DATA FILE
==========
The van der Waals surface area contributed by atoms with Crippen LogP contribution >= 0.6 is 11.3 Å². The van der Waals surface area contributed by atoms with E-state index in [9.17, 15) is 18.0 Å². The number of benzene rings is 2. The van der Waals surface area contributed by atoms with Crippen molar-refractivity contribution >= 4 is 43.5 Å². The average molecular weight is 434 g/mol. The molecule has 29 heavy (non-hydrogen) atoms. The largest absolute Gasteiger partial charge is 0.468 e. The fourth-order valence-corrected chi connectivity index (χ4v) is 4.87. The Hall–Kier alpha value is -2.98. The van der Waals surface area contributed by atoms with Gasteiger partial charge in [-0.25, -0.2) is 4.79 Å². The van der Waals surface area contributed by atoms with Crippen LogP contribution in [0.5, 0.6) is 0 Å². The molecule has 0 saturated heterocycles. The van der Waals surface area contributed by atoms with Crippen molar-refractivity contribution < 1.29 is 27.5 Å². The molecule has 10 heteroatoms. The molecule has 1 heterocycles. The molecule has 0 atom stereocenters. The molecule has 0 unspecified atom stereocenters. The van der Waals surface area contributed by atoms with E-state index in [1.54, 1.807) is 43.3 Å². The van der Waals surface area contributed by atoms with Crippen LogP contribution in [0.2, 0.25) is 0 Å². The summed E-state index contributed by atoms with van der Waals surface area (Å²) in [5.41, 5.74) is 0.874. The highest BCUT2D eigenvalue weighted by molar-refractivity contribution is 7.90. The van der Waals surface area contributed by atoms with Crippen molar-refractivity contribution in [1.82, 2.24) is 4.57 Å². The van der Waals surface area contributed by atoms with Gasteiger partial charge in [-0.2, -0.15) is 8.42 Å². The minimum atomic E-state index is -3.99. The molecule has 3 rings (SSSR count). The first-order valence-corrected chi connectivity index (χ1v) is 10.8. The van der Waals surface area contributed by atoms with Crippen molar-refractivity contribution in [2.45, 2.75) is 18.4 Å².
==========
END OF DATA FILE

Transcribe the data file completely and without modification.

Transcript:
The van der Waals surface area contributed by atoms with Crippen LogP contribution >= 0.6 is 11.3 Å². The van der Waals surface area contributed by atoms with E-state index in [9.17, 15) is 18.0 Å². The number of benzene rings is 2. The van der Waals surface area contributed by atoms with Crippen molar-refractivity contribution >= 4 is 43.5 Å². The average molecular weight is 434 g/mol. The molecule has 29 heavy (non-hydrogen) atoms. The largest absolute Gasteiger partial charge is 0.468 e. The fourth-order valence-corrected chi connectivity index (χ4v) is 4.87. The Hall–Kier alpha value is -2.98. The van der Waals surface area contributed by atoms with Gasteiger partial charge in [-0.25, -0.2) is 4.79 Å². The van der Waals surface area contributed by atoms with Crippen LogP contribution in [0.5, 0.6) is 0 Å². The molecule has 0 saturated heterocycles. The van der Waals surface area contributed by atoms with Crippen molar-refractivity contribution < 1.29 is 27.5 Å². The molecule has 10 heteroatoms. The molecule has 1 heterocycles. The molecule has 0 atom stereocenters. The molecule has 0 unspecified atom stereocenters. The van der Waals surface area contributed by atoms with E-state index in [1.54, 1.807) is 43.3 Å². The van der Waals surface area contributed by atoms with Crippen LogP contribution in [0.2, 0.25) is 0 Å². The summed E-state index contributed by atoms with van der Waals surface area (Å²) in [5.41, 5.74) is 0.874. The highest BCUT2D eigenvalue weighted by molar-refractivity contribution is 7.90. The van der Waals surface area contributed by atoms with Crippen molar-refractivity contribution in [1.82, 2.24) is 4.57 Å². The van der Waals surface area contributed by atoms with Gasteiger partial charge in [-0.2, -0.15) is 8.42 Å². The minimum atomic E-state index is -3.99. The molecule has 3 rings (SSSR count). The first-order valence-corrected chi connectivity index (χ1v) is 10.8. The van der Waals surface area contributed by atoms with Crippen molar-refractivity contribution in [2.45, 2.75) is 18.4 Å².